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A man needs a little madness, or else... he never dares cut the rope and be free
on February 22, 2007
"Zorba the Greek" is one of those magical, bittersweet movies that reminds you what living should really be about. Not existing, but LIVING.
Anthony Quinn created a vibrant, lovable personality that leaps off the screen in every scene, and he rules the movie as its trickster god. Though "Zorba" reminds viewers that life can be unfair and bitter, it can also be full of joy, love, fun and simple pleasures. It's hard not to have some happy tears when this film finally ends.
Stuffy, prissy, uptight Basil (Alan Bates) is journeying to Crete to take care of his inheritance, some land and mines. On the way, he meets the scruffy, earthy Alexis Zorba (Anthony Quinn), who volunteers to be Basil's all-round sidekick ("I like you... take me with you!"). Basil can't exactly say no, especially since he is as different as can be from the native Cretans. In fact, he sticks out like a sore thumb all the time.
But Zorba has more than music and soup to offer. His gusto for life is all about women, wine and general joie de vivre, but he also hides secret pains in his past. And he introduces Basil to a beautiful, tragic young widow, an aging prostitute with a sad past, and the beauties of Crete itself. With Zorba to guide him, Basil finds out how to really live.
The setting is the stark, primal beauty of Crete -- lots of dusty, stony roads, mountains full of gnarly trees and cruelly beautiful landscapes. It's reflected in the heartless behavior that small communities sometimes have (such as the poor widow), but it's also a backdrop against which the simple pleasures of life (through Zorba) can shine the brightest.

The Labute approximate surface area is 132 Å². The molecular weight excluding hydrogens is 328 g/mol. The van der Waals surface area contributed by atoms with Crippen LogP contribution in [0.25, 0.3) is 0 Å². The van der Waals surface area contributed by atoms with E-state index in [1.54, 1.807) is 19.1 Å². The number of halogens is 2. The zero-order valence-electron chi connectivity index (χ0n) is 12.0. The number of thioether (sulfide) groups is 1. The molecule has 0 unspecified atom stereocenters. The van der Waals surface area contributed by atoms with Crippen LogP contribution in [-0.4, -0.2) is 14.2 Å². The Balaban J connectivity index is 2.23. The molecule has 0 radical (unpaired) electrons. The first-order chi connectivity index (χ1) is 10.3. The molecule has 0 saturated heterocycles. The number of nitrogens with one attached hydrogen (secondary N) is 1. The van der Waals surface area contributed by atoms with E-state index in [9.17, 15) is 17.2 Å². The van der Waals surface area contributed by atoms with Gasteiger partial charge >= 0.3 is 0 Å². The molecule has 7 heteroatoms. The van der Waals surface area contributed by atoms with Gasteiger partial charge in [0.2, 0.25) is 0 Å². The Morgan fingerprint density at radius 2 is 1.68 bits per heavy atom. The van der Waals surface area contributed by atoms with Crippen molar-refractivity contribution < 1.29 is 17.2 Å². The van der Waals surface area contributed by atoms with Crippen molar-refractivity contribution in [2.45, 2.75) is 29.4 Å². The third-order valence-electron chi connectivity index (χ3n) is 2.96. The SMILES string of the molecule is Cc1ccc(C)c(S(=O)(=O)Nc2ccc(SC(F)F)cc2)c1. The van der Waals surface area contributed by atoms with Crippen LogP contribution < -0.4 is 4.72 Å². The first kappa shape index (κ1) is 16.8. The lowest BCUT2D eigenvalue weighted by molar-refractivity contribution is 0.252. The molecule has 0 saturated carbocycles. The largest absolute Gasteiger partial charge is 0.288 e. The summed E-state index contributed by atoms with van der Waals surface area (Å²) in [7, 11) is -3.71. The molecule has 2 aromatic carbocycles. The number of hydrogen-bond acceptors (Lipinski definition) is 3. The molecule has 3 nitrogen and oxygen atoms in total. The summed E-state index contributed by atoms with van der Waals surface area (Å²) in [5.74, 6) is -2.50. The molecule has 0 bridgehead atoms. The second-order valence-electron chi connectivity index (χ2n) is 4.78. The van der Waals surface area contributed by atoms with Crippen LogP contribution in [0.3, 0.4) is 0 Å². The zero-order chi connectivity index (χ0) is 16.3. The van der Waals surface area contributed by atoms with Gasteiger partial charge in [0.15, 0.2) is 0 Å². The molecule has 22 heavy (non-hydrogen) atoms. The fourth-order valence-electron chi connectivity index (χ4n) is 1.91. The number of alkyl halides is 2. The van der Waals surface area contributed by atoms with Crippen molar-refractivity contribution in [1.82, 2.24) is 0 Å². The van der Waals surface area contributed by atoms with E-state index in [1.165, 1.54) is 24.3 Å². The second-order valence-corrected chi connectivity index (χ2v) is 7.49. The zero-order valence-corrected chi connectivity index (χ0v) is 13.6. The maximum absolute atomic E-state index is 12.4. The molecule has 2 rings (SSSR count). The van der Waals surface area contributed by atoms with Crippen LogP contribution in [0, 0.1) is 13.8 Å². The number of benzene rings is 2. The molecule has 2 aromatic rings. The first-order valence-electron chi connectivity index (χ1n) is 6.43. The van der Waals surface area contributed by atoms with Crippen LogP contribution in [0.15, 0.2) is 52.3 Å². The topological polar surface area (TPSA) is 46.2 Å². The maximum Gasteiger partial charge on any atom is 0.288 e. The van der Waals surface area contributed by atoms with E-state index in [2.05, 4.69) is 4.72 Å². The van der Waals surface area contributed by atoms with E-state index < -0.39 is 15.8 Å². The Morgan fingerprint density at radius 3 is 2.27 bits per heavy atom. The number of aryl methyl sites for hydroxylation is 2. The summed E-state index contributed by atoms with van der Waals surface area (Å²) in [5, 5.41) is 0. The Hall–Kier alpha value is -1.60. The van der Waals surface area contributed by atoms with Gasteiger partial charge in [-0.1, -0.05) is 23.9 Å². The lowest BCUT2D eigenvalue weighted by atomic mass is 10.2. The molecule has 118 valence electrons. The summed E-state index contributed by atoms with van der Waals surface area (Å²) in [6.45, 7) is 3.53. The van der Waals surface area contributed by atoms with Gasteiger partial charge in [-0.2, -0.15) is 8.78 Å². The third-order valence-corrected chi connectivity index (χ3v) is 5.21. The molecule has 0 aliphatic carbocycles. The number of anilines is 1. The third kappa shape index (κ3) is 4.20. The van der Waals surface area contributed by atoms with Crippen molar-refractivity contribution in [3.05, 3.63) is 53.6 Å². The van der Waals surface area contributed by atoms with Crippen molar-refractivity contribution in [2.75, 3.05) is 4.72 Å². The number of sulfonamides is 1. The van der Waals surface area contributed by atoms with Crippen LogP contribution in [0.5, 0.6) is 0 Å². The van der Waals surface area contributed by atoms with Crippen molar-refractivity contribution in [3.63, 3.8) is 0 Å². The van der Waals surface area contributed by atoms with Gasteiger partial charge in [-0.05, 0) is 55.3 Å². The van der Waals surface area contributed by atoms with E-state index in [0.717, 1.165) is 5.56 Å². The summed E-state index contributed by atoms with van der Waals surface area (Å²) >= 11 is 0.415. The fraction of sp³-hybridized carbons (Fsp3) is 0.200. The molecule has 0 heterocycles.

Director/writer Michael Cacoyannis got two Oscar nominations for this movie, and it's not hard to see why. He made the dialogue quirky in a realistic way ("What kind of man are you? Don't you even like DOLPHINS?"), and let the story unfold in a natural, sometimes bittersweet way. The only problem is the way in which all the main women in the story end up.
Zorba is one of those really magical movie characters -- he laughs, drinks, weeps, dances, and worries about his crazy brain. He's an impish figure like a trickster god with no real harm in him. Even a collapsing mine shaft can't keep him down -- he just walks out and curses the mountain ("I'll eat your guts!"). Alan Bates is the ideal counterpart, as a repressed, bookish little Englishmen who starts to realize that propriety is overrated.
"Life is trouble. Only death is not," sums up "Zorba the Greek," an enchanting look at how to enjoy your life. It's a memorable, lovable little movie, and a deserving classic.